"Other artists may say, 'Let's go full time and make more money,' but that kills your family. When I decide not to do a concert, even when there's a lot of money on the line that can buy my family a lot of things, I understand what it's like when Jesus talked about leaving the 99 (sheep) and going to the one. A couple of thousand people a night seem like the 99, but you leave that to go and minister, in my case, to three people."

The band members' spouses and kids do travel with Big Tent when it's convenient. But often, the rigors of interviews, sound checks and the like afford little windows of quality time amid the ostensible glamour.

Click to hear a clip from "Love Me Like You Do"

Walking hand in hand with the band's measured increase in record sales, concert income and family members is a more mature evangelistic vantage point, informed by a steady and intense study of God's Word. "We have a guy that we meet with who is a road pastor," Smith says. "We've been developing an intercessory prayer group that surrounds the band. They pray for every event that we do. They're surrounding our families and praying for our families. We have Bible study when we're out on the road. We all get together about an hour before the show and study a chapter from the Bible."

During the show, when Wiggins takes a break from singing and presents the gospel in some format, he discusses insights from that day's Bible study while they are fresh in his mind. This allows for a new offering of faith each day.

Considering the evangelistic aims of a Big Tent concert, Wiggins says he doesn't believe the band has to have "the right song with everyone's head bowed. Christ didn't sneak off while everyone's head was bowed and the organ was playing softly and jump onto the cross. He bore our shame in broad daylight."

He adds, "I'm into weeding out those people who at the end of the night ask themselves, 'Now why did I go down?' To me, it's not about numbers. It's about devotion to Christ."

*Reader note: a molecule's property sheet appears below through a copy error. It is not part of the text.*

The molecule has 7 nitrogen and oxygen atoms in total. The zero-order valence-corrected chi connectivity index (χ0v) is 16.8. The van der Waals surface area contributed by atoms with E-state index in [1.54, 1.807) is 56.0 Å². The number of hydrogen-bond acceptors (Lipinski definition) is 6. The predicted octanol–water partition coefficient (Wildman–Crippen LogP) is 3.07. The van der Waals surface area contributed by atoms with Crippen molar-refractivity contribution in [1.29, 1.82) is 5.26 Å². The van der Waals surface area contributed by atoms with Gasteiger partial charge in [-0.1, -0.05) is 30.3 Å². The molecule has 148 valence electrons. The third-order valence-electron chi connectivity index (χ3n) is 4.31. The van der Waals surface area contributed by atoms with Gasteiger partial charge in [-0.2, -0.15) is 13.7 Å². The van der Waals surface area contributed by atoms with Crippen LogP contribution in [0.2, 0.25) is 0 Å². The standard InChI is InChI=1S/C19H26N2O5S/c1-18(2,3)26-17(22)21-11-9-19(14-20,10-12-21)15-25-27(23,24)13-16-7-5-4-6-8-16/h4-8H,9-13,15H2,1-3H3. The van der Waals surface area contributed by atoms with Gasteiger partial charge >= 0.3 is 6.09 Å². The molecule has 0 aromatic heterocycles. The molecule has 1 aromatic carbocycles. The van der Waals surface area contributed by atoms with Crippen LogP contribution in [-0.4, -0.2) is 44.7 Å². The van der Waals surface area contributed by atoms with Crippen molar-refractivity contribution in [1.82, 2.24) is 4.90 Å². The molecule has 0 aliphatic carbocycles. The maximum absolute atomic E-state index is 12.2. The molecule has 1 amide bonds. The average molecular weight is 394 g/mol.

Wiggins asserts that this is "revolutionary thinking" for many people, who are looking for a certain number of decisions for Christ due to the time and money being invested. "It's so whacked out. When we go to God with an attitude that it's not my pleading that brings people to God, and humbly ask him to move in a mighty way and see his Spirit work, we have seen more people go to Christ. We've dropped the systematic presentation of the gospel."

The new album's title track is an anthem written for this year's Greg Laurie Harvest Crusades. The song was inspired by Moses' advice in Deut. 30:19-20, for the children of Israel to make a choice between "life and death, blessings and curses," to "choose life so that you and your descendents may live."

Says Smith, "Over the past year, we have had to challenge ourselves every day to make sure that we're choosing life and that we're choosing eternal life. There's nothing we want more than to be with Jesus and strive to be with him every day. Sometimes you get too busy and miss out on your time with God, because you haven't chosen to make it a really integral part of your day."

A special CD is packaged along with ==Choose Life== that features excerpts from Laurie's messages. Explains Wiggins, "It's a CD that you can give to your friends. At the end of the CD is the song. I think a lot of times if you get an album you like, you're pretty reluctant to give it away. But part of being into Christian music is to share it with others who aren't Christians."

It's a time of joy for the band. ==Choose Life==, Smith says, is a "happy record." Happiness comes from a life that is balanced. Joy comes from a life that is given away.

Notes Wiggins, "I think the few first {{Big Tent}} records were by fairly new Christians -- not angry young men, but definitely men with this passion and this zeal to tell people about Jesus. I think the music sometimes came off almost angry for some people. But now that we've grown in our faith more and more, we've learned that there are times to be angry and not to be angry. You can only learn that when you start putting all of that energy into submission to God. You can deliver a strong sensitive message without it being heavy handed."